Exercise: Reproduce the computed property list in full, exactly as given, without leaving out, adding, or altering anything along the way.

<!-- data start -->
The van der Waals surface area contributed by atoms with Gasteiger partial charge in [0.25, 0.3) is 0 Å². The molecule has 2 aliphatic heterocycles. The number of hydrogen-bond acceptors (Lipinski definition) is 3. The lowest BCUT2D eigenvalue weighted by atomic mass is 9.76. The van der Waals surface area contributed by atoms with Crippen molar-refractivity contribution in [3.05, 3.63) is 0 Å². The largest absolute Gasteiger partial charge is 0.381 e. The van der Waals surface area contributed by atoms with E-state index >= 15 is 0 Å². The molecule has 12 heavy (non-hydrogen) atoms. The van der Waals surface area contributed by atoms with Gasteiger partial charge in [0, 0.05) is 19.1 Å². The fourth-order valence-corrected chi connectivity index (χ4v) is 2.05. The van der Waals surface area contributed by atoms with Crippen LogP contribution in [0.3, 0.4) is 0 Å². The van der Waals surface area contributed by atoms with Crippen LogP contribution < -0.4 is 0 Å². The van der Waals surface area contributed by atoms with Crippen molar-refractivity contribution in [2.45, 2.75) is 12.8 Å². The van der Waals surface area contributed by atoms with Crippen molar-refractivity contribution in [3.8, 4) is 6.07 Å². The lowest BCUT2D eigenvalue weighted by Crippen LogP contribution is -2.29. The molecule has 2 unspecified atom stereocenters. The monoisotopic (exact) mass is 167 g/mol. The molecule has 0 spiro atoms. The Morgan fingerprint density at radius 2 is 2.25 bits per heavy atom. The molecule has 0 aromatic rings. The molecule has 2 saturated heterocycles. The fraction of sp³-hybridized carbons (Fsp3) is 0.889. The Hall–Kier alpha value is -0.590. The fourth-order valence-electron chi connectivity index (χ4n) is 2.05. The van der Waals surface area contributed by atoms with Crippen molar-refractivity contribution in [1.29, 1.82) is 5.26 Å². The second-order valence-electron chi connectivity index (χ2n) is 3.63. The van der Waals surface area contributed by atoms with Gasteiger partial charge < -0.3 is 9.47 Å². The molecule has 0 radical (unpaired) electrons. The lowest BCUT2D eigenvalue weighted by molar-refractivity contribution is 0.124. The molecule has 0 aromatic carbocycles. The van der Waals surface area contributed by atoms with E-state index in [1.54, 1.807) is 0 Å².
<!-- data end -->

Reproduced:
The van der Waals surface area contributed by atoms with Gasteiger partial charge in [0.25, 0.3) is 0 Å². The molecule has 2 aliphatic heterocycles. The number of hydrogen-bond acceptors (Lipinski definition) is 3. The lowest BCUT2D eigenvalue weighted by atomic mass is 9.76. The van der Waals surface area contributed by atoms with Crippen molar-refractivity contribution in [3.05, 3.63) is 0 Å². The largest absolute Gasteiger partial charge is 0.381 e. The van der Waals surface area contributed by atoms with E-state index >= 15 is 0 Å². The molecule has 12 heavy (non-hydrogen) atoms. The van der Waals surface area contributed by atoms with Gasteiger partial charge in [0, 0.05) is 19.1 Å². The fourth-order valence-corrected chi connectivity index (χ4v) is 2.05. The van der Waals surface area contributed by atoms with Crippen LogP contribution in [0.3, 0.4) is 0 Å². The van der Waals surface area contributed by atoms with Crippen LogP contribution < -0.4 is 0 Å². The van der Waals surface area contributed by atoms with Crippen molar-refractivity contribution in [2.45, 2.75) is 12.8 Å². The van der Waals surface area contributed by atoms with Crippen molar-refractivity contribution in [3.8, 4) is 6.07 Å². The lowest BCUT2D eigenvalue weighted by Crippen LogP contribution is -2.29. The molecule has 2 unspecified atom stereocenters. The monoisotopic (exact) mass is 167 g/mol. The molecule has 0 spiro atoms. The Morgan fingerprint density at radius 2 is 2.25 bits per heavy atom. The molecule has 0 aromatic rings. The molecule has 2 saturated heterocycles. The fraction of sp³-hybridized carbons (Fsp3) is 0.889. The Hall–Kier alpha value is -0.590. The fourth-order valence-electron chi connectivity index (χ4n) is 2.05. The van der Waals surface area contributed by atoms with Crippen molar-refractivity contribution in [1.29, 1.82) is 5.26 Å². The second-order valence-electron chi connectivity index (χ2n) is 3.63. The van der Waals surface area contributed by atoms with Gasteiger partial charge < -0.3 is 9.47 Å². The molecule has 0 radical (unpaired) electrons. The lowest BCUT2D eigenvalue weighted by molar-refractivity contribution is 0.124. The molecule has 0 aromatic carbocycles. The van der Waals surface area contributed by atoms with E-state index in [1.54, 1.807) is 0 Å².